So, then, explain to me how genocide, which hinges on extermination, can be reduced to an individual act?

God I'm hacked off at the international community right now.

Dilletantes and diatribes

Ten organizations were kicked out of Sudan today, including one I used to work for, one I handed over my entire program to when I left Darfur and many whom I respect hugely. Thousands of refugees are pouring into Zam Zam IDP camp right now as a result of rebel attacks and all the organizations who would have mobilized to feed, clothe, shelter and care for them have just been summarily kicked out.

This is the justice we are getting for the ICC. An unenforceable arrest warrant. A public statement to let people in Geneva, Rome, Brussels, the Hague, London, New York wherever feel better about themselves and say "we aren't reliving Rwanda." As though this empty, harmful gesture means anything.

I spent this morning getting play by play accounts of what is going on right now out there. Offices seized, files destroyed, projects stopped. A terrified friend sat skyping as she listened on the security channel to the sound of another NGO, one who was kicked out, being assaulted by gunmen as they tried flee.

I know often talk about the uselessness of what we do (here for example) and I'm not saying that suddenly I believe all NGOs and humanitarian relief is perfect and Darfur will crumble as soon as we go. But those 10 organizations who were kicked out were the 10 biggest providers out there. Food, water, health, education, shelter, blankets - all of it depends on them. And now its gone.

For what... somebody tell me how THIS is more just than the alternative.

Wednesday, March 4, 2009

Happy ICC Day!

This has been the refrain around Juba today. For those of us actually moving outside our walled compounds. Today is the day the ICC will, we all assume, issue the arrest warrant for President Bashir on charges of genocide, crimes against humanity and other nefarious deeds.

I myself think the ICC is a load of hogswalop and am irritated as heck that the ICC prosecutor is doing this, but whatever, I'm just a lowly field worker.

What it means is that across Sudan anything even remotely international oriented is being disrupted. Different organizations react in different ways. Some are on 48 hour lockdown, not moving from the house and restocking their hibernation kits. Others are carrying on as though nothing is different suspecting, probably rightly, that southerners aren't going to be that upset that a man they fought a 25 year war with is getting arrested.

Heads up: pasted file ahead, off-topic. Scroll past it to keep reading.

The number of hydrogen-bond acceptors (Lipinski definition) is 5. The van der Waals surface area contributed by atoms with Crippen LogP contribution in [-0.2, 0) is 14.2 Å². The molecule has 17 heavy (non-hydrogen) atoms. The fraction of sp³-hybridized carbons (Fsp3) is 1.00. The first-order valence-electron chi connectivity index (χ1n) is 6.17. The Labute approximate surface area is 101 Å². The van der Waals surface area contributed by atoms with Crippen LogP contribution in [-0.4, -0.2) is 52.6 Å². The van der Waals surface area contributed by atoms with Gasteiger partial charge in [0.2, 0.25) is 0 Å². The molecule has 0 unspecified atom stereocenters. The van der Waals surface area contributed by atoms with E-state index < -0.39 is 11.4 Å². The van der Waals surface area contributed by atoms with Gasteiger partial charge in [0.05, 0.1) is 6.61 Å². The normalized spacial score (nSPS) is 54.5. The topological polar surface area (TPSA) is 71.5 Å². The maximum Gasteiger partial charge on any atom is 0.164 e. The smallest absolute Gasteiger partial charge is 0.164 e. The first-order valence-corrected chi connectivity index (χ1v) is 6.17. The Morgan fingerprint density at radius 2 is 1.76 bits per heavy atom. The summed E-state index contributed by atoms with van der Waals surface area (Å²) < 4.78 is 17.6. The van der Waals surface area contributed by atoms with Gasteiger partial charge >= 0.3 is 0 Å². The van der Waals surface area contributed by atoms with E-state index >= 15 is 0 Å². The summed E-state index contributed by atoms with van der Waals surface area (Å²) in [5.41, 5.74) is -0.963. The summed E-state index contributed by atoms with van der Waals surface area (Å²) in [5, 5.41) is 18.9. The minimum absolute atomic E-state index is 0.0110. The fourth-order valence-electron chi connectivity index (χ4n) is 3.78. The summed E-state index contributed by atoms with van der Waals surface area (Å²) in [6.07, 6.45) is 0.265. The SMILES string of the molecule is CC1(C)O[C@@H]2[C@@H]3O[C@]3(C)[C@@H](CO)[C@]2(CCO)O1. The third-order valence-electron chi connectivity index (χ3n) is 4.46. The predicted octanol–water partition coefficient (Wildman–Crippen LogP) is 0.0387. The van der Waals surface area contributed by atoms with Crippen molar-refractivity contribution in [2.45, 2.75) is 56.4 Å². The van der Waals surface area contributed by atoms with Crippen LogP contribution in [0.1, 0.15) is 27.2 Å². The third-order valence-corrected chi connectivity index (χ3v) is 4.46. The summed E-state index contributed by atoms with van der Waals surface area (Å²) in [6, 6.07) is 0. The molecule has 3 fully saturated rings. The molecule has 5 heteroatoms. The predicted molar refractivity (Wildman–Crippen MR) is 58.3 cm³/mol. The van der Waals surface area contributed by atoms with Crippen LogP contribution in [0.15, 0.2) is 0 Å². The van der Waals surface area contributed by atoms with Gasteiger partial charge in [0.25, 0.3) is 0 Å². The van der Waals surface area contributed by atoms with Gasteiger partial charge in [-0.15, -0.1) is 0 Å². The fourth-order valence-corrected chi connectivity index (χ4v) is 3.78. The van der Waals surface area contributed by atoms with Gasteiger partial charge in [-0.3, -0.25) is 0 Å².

There are a LOT of extra soldiers, many, disturbingly, northerners, so I myself am going to leave the office by 2 pm (the indictment will come down at 4 pm local time) so I'm at my house with my passport and stuff and all in case the business does hit the fan.

That is a brutal lie, by the way. I'm going home at 2 pm because this is an excellent excuse to go home early and I want to sit on my porch reading a book and hanging out with my friends.

Tuesday, March 3, 2009

I Love You. A Little.

Those words were spoken last weekend to a friend of mine by the guy she's been seeing. This girl is an Asian American who's lived abroad for the past five years, I believe (and who is stunning, of course). The boy is like, Spanish-French or Italian-French or Italian-Portuguese or some other impossibly Latin, suave combination that makes him dangerous.

Romance in the field can be... tricky. We none of us are very normal out here and, as I've mentioned before I believe, Vegas rules apply. Geographical monogamy is the norm(i.e. my wife whom I adore and three children aren't on this continent and therefore it isn't cheating) and bounders and cads (of both genders)are everywhere. I don't know a single aid worker who doesn't have a horror story about falling hard for someone only to find out they are married/dating someone else in another country/sleeping with everything that moves/purchasing under-aged prostitutes in the market at night.